Realism & Idealism

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Realism & Idealism by Mind Map: Realism & Idealism

1. Intro

1.1. How are we to view the nature of reality: Aristotle says it is the nature of being qua being - getting clear about the different kinds of beings and the relations between each of them. Aristotle: Metaphysics also requires an account of the ultimate being - God. But are we really just equipped to study the structure of our thought about being. (Studying the essential structure of our conceptual scheme) 2 questions are raised: 1. Is it impossible to have access to a reality that exists independently of our means of knowing it? 2.What kind of independence is at issue here? Act/things we conceptualise or contents of our conceptualisations/the things themselves

2. Two Metaphors

2.1. We return the question of how we are to comprehend the epistemic status of our concepts. Cookie cutter (construction - the shape tells us more about the shaper) Fishnet (construal - reveals reality in itself) Everything is hinged on how you see relationship between thought and reality How are we to choose between the metaphors? Be aware of dialectical situation, question begging against eachother

2.2. We return the question of how we are to comprehend the epistemic status of our concepts.

3. Three distinctions of metaphysics

3.1. Being qua being - insurmountable gap between thought and reality Metaphysics as characterisation of human conceptual structures which can tell us nothing about being. Metaphysics becomes anthropology. The characterization of human conceptual structures - construal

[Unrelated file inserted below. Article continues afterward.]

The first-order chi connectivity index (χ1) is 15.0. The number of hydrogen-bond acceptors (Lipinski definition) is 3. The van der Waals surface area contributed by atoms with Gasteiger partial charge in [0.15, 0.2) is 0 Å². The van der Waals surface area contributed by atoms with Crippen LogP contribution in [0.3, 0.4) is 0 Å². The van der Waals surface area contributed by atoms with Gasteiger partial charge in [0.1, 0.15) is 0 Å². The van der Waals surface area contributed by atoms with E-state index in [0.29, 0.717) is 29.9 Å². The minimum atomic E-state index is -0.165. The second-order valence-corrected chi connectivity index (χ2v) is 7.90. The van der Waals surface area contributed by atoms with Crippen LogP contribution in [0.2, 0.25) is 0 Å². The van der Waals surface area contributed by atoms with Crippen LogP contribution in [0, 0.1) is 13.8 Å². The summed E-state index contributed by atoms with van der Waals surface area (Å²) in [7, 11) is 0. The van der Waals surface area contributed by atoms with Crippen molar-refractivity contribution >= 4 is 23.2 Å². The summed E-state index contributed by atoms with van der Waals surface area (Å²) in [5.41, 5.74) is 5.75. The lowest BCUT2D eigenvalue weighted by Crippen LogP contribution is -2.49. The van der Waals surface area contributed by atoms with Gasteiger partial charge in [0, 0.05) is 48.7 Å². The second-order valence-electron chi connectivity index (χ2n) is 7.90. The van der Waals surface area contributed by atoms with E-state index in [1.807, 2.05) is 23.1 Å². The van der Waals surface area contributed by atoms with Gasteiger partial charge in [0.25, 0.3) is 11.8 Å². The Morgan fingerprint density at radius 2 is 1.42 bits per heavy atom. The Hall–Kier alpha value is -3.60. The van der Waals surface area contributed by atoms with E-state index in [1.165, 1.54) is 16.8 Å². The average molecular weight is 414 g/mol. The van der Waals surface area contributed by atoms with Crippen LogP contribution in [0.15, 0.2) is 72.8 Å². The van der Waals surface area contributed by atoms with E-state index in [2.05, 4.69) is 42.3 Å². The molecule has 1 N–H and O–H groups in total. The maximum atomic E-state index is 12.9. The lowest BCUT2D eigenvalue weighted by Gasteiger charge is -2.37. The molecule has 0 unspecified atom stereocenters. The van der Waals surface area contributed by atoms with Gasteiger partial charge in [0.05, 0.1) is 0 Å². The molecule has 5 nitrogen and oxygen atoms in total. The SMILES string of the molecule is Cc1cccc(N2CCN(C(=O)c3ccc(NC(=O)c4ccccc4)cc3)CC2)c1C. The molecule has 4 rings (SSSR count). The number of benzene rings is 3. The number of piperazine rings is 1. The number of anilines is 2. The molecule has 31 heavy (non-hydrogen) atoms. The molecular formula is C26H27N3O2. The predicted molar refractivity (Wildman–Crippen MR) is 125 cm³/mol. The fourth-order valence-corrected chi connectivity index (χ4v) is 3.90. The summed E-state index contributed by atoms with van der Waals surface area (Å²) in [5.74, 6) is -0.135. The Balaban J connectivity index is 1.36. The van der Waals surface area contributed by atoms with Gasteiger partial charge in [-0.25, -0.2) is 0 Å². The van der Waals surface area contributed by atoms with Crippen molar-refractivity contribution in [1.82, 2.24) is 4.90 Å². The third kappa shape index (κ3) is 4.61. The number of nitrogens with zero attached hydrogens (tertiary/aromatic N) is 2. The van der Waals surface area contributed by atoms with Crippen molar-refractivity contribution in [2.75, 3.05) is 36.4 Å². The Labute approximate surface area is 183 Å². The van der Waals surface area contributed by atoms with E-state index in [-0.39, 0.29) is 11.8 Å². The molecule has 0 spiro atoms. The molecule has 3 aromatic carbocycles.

4. Idealism & Realism

4.1. Most idealists defending a form of realism - but anxious to reject the kind of realism where reality is inaccessible to us (our ideas). Term idea conceals an ambiguity within it between act and content. Idea can also be representation (Hegel) or form/essence (Aristotle)

4.2. Berkeley's Idealism: Response to representative realism (Locke). Response - Inconceivability and redundancy. 'To be is to be perceived' could lead to subjective realism. So Berkeley thinks that God holds things in existence.

5. John McDowell

5.1. Makes the claim that there is nothing outside the conceptual. Not an expression of subjective realism or anti-realism, but a rejection of the dualistic framework set out by Kant (There is no sense to be found in our thinking being constrained from without – there is no way of explaining how thought can engage with anything other than itself)

6. Available options

6.1. 1.Representative realism – Things are distinct from ideas, things cause ideas, ideas are effects. 2.Subjective realism – Things are reducible to ideas – to be is to be perceived 3.Sober realism/sober idealism – Denying that to be is to be perceived, reject position 2. Things are not reducible to acts of perceiving or thinking about them. Reject position 1. By allowing that we are capable of thinking and perceiving things which are there anyway (Work of mind is that of construal)

7. God

7.1. Without the role of God, Berkely’s argument collapses into phenomenalism. God is to be distinguished from anything within this world. Unlike our relation to things where we stand in direct and fallible relation to them – the same cannot be said of relation to God (CC metaphor more appropriate here?). God is really a placeholder for a sensible form of realism.